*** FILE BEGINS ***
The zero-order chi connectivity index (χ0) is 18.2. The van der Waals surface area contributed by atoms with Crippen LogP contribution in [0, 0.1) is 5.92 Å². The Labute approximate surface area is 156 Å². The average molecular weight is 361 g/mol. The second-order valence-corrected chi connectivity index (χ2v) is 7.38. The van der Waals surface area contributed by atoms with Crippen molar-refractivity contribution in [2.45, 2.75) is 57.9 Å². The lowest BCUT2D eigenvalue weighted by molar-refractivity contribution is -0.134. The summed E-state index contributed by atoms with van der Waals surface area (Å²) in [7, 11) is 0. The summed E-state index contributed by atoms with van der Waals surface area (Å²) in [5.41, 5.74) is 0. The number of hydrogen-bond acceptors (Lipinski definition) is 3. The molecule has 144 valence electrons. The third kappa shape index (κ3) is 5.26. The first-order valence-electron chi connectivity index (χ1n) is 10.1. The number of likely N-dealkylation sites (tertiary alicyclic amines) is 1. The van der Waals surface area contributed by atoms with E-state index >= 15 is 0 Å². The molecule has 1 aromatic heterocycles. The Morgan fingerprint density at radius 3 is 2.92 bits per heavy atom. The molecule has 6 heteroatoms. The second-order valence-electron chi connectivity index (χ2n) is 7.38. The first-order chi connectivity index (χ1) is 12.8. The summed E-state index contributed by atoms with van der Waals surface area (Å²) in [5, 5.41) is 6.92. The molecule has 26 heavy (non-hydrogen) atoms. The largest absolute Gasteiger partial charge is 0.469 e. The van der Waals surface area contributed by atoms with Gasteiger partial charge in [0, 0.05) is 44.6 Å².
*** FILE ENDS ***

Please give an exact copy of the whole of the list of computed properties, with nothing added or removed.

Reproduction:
The zero-order chi connectivity index (χ0) is 18.2. The van der Waals surface area contributed by atoms with Crippen LogP contribution in [0, 0.1) is 5.92 Å². The Labute approximate surface area is 156 Å². The average molecular weight is 361 g/mol. The second-order valence-corrected chi connectivity index (χ2v) is 7.38. The van der Waals surface area contributed by atoms with Crippen molar-refractivity contribution in [2.45, 2.75) is 57.9 Å². The lowest BCUT2D eigenvalue weighted by molar-refractivity contribution is -0.134. The summed E-state index contributed by atoms with van der Waals surface area (Å²) in [7, 11) is 0. The summed E-state index contributed by atoms with van der Waals surface area (Å²) in [5.41, 5.74) is 0. The number of hydrogen-bond acceptors (Lipinski definition) is 3. The molecule has 144 valence electrons. The third kappa shape index (κ3) is 5.26. The first-order valence-electron chi connectivity index (χ1n) is 10.1. The number of likely N-dealkylation sites (tertiary alicyclic amines) is 1. The van der Waals surface area contributed by atoms with E-state index >= 15 is 0 Å². The molecule has 1 aromatic heterocycles. The Morgan fingerprint density at radius 3 is 2.92 bits per heavy atom. The molecule has 6 heteroatoms. The second-order valence-electron chi connectivity index (χ2n) is 7.38. The first-order chi connectivity index (χ1) is 12.8. The summed E-state index contributed by atoms with van der Waals surface area (Å²) in [5, 5.41) is 6.92. The molecule has 26 heavy (non-hydrogen) atoms. The largest absolute Gasteiger partial charge is 0.469 e. The van der Waals surface area contributed by atoms with Gasteiger partial charge in [0, 0.05) is 44.6 Å².